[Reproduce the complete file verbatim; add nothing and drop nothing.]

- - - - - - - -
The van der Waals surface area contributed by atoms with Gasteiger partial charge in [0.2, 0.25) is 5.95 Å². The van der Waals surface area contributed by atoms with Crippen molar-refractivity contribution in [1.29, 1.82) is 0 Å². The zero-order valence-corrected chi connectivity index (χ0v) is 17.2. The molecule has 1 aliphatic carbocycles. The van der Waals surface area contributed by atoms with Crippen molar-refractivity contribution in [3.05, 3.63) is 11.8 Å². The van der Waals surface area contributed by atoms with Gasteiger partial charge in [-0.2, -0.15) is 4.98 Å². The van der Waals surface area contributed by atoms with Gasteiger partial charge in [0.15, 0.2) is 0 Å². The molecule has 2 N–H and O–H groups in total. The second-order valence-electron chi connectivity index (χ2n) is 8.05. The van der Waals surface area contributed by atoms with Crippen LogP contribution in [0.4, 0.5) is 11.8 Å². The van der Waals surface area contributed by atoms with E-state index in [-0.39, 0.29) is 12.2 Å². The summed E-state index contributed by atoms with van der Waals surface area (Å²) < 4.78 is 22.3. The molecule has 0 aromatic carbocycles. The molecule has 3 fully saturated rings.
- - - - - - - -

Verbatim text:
The van der Waals surface area contributed by atoms with Gasteiger partial charge in [0.2, 0.25) is 5.95 Å². The van der Waals surface area contributed by atoms with Crippen molar-refractivity contribution in [1.29, 1.82) is 0 Å². The zero-order valence-corrected chi connectivity index (χ0v) is 17.2. The molecule has 1 aliphatic carbocycles. The van der Waals surface area contributed by atoms with Crippen molar-refractivity contribution in [3.05, 3.63) is 11.8 Å². The van der Waals surface area contributed by atoms with Gasteiger partial charge in [-0.2, -0.15) is 4.98 Å². The van der Waals surface area contributed by atoms with Gasteiger partial charge in [0.15, 0.2) is 0 Å². The molecule has 2 N–H and O–H groups in total. The second-order valence-electron chi connectivity index (χ2n) is 8.05. The van der Waals surface area contributed by atoms with Crippen LogP contribution in [0.4, 0.5) is 11.8 Å². The van der Waals surface area contributed by atoms with E-state index in [-0.39, 0.29) is 12.2 Å². The summed E-state index contributed by atoms with van der Waals surface area (Å²) < 4.78 is 22.3. The molecule has 0 aromatic carbocycles. The molecule has 3 fully saturated rings.